Originally published in the Guardian.
Young adults should be given special treatment in court because they are immature and need help understanding proceedings, according to a report by an influential legal reform group.
The call for a fresh approach for 18- to 24-year-olds comes from the Centre for Justice Innovation as the sharp rise in knife crime highlights the criminal justice system’s problems in dealing with that age group.
The report, A Fairer Way, highlights the fact that brain development continues well into young adulthood. “Impulse control, reasoning, and decision-making capabilities are in formation until the mid-twenties,” the report says, citing medical studies.
“In typical brain maturation, temperance – the ability to evaluate the consequences of actions and to limit impulsiveness and risk-taking – is a significant factor in moderating behaviour and the fact that its development continues into a person’s twenties can influence antisocial decision-making among young adults.”
Young adults are heavily overrepresented in crime figures and have a high reoffending rate: 75% of young adults in England and Wales released from prison are.
The report also argues that changes to “societal norms” have extended the age at which people reach key markers of adulthood: they typically occur five to seven years later than a few decades ago.
In order to help young adults through magistrates’ court hearings, the Centre for Justice Innovation has been working with magistrates’ courts and agencies in five areas: Coventry, Ipswich, Leicester, Northampton and Swansea.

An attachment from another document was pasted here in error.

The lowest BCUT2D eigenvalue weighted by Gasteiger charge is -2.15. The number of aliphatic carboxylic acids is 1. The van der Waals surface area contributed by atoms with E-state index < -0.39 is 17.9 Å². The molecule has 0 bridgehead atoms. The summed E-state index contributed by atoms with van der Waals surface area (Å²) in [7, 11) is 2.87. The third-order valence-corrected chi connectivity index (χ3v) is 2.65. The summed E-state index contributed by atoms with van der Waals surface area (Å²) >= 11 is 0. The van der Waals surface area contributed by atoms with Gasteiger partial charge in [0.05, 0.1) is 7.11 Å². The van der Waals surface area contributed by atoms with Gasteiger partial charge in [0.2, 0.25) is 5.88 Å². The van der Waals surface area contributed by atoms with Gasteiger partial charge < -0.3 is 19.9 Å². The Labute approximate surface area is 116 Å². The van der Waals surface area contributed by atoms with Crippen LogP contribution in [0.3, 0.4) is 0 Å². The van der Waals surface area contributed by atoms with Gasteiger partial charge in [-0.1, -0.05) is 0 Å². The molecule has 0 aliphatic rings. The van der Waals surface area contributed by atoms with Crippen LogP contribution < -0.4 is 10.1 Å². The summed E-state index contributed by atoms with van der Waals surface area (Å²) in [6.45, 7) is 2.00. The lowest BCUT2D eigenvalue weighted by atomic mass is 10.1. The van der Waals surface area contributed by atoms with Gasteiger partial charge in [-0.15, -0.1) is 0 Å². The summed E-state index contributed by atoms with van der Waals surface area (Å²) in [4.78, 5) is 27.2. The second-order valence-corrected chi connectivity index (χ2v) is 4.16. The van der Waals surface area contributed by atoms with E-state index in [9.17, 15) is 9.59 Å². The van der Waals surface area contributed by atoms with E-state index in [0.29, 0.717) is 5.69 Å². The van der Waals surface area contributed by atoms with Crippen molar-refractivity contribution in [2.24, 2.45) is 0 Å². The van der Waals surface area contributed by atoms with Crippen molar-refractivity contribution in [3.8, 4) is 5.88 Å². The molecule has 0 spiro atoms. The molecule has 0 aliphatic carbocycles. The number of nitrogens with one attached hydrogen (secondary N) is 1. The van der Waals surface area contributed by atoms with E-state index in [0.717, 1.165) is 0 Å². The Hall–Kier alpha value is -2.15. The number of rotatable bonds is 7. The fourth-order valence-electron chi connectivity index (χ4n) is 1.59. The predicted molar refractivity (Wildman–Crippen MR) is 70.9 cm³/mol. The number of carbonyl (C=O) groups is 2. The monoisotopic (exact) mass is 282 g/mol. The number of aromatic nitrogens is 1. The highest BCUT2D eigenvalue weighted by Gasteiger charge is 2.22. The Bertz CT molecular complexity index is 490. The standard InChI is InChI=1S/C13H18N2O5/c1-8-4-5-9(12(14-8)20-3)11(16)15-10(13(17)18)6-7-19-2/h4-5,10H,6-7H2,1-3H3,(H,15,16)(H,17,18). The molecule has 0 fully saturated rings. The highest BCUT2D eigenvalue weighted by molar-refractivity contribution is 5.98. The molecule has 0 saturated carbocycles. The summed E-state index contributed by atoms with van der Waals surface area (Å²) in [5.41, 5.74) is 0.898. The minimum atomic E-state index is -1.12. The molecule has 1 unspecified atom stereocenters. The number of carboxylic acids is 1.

It has developed a model that involves providing better information to young adults before court, grouping their hearings into a nominated sitting each week and holding pre-court meetings to identify any communication needs.
Other measures include preparing young adults for direct engagement with magistrates, ensuring probation reports are completed that take maturity into account and explaining the roles of people in the courtroom.
The report says there should also be a follow-up after hearings and support to help community services tackle wider needs that may be contributing to offending behaviour.
The scheme is backed by the police and crime commissioners of Leicestershire, Northamptonshire, the West Midlands and south Wales. Stephen Mold, the Northamptonshire commissioner, said: “Early intervention will present these young people with the opportunity to change their behaviour before their pattern of offending becomes more deeply rooted. There is a high degree of local enthusiasm in each of our areas for the pilots and much thought has been put into how the pilots could work in practice.”
Phil Bowen, director of the Centre for Justice Innovation, said: “At the moment, people are coming out of court and feeling unclear about what has happened to them.”
The centre has worked closely with the Ministry of Justice before, promoting US-style problem-solving courts where judges continue to review defendants’ progress after conviction – an initiative supported by the former justice secretary Michael Gove.
There is growing interest in the way young adults are dealt with by the courts. Last year, a government-backed review into racial bias in the criminal justice system, led by the Labour MP David Lammy, said allowances should be made for younger defendants’ immaturity and their criminal records sealed to help former offenders find work.
Lammy backed a West Midlands scheme, Operation Turning Point, in which suspects enter rehabilitation programmes without having to admit guilt; their charges are dropped if they complete their work.
Since 2012, judges have been required under Sentencing Council guidelines to take “lack of maturity” into consideration as a mitigating factor when dealing with certain offences.